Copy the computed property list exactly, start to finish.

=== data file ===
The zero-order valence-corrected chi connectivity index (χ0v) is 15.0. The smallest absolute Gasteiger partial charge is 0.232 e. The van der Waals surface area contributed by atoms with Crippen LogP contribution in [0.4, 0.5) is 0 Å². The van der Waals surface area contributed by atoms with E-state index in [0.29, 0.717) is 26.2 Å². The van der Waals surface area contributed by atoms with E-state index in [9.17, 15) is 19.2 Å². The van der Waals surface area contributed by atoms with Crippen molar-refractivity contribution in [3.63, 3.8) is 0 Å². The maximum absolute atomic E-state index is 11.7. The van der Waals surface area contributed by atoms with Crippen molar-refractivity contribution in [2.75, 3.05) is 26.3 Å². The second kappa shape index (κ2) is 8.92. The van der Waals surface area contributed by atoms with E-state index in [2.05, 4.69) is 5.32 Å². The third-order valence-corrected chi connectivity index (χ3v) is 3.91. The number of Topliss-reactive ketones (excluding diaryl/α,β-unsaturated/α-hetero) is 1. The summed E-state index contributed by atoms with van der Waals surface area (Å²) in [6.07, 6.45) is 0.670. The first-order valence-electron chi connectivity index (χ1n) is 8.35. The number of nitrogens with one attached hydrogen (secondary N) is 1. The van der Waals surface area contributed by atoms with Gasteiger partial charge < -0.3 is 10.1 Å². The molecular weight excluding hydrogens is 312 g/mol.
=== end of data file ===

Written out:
The zero-order valence-corrected chi connectivity index (χ0v) is 15.0. The smallest absolute Gasteiger partial charge is 0.232 e. The van der Waals surface area contributed by atoms with Crippen LogP contribution in [0.4, 0.5) is 0 Å². The van der Waals surface area contributed by atoms with E-state index in [0.29, 0.717) is 26.2 Å². The van der Waals surface area contributed by atoms with E-state index in [9.17, 15) is 19.2 Å². The van der Waals surface area contributed by atoms with Crippen molar-refractivity contribution in [3.63, 3.8) is 0 Å². The maximum absolute atomic E-state index is 11.7. The van der Waals surface area contributed by atoms with Crippen molar-refractivity contribution in [2.75, 3.05) is 26.3 Å². The second kappa shape index (κ2) is 8.92. The van der Waals surface area contributed by atoms with E-state index in [2.05, 4.69) is 5.32 Å². The third-order valence-corrected chi connectivity index (χ3v) is 3.91. The number of Topliss-reactive ketones (excluding diaryl/α,β-unsaturated/α-hetero) is 1. The summed E-state index contributed by atoms with van der Waals surface area (Å²) in [6.07, 6.45) is 0.670. The first-order valence-electron chi connectivity index (χ1n) is 8.35. The number of nitrogens with one attached hydrogen (secondary N) is 1. The van der Waals surface area contributed by atoms with Gasteiger partial charge < -0.3 is 10.1 Å². The molecular weight excluding hydrogens is 312 g/mol.